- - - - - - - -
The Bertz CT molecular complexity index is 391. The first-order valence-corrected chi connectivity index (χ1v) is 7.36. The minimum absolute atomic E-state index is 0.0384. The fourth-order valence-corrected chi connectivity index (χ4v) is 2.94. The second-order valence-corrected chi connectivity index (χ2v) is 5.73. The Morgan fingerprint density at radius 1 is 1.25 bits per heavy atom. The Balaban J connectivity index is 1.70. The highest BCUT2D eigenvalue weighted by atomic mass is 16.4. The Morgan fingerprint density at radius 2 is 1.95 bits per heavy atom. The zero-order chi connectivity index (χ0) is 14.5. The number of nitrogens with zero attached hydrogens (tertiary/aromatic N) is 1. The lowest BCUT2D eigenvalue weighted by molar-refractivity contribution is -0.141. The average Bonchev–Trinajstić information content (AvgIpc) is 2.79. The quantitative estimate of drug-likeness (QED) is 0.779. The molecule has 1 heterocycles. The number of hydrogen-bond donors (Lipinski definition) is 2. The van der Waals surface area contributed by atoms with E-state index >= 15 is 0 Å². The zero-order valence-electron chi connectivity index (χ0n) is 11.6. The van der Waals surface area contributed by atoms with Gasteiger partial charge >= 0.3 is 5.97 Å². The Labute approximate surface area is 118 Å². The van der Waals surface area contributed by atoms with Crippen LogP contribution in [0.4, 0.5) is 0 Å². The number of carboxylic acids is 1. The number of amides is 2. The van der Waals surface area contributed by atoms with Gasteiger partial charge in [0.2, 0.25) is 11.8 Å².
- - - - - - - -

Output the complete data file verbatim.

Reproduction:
The Bertz CT molecular complexity index is 391. The first-order valence-corrected chi connectivity index (χ1v) is 7.36. The minimum absolute atomic E-state index is 0.0384. The fourth-order valence-corrected chi connectivity index (χ4v) is 2.94. The second-order valence-corrected chi connectivity index (χ2v) is 5.73. The Morgan fingerprint density at radius 1 is 1.25 bits per heavy atom. The Balaban J connectivity index is 1.70. The highest BCUT2D eigenvalue weighted by atomic mass is 16.4. The Morgan fingerprint density at radius 2 is 1.95 bits per heavy atom. The zero-order chi connectivity index (χ0) is 14.5. The number of nitrogens with zero attached hydrogens (tertiary/aromatic N) is 1. The lowest BCUT2D eigenvalue weighted by molar-refractivity contribution is -0.141. The average Bonchev–Trinajstić information content (AvgIpc) is 2.79. The quantitative estimate of drug-likeness (QED) is 0.779. The molecule has 1 heterocycles. The number of hydrogen-bond donors (Lipinski definition) is 2. The van der Waals surface area contributed by atoms with E-state index >= 15 is 0 Å². The zero-order valence-electron chi connectivity index (χ0n) is 11.6. The van der Waals surface area contributed by atoms with Gasteiger partial charge >= 0.3 is 5.97 Å². The Labute approximate surface area is 118 Å². The van der Waals surface area contributed by atoms with Crippen LogP contribution in [0.4, 0.5) is 0 Å². The number of carboxylic acids is 1. The number of amides is 2. The van der Waals surface area contributed by atoms with Gasteiger partial charge in [0.2, 0.25) is 11.8 Å².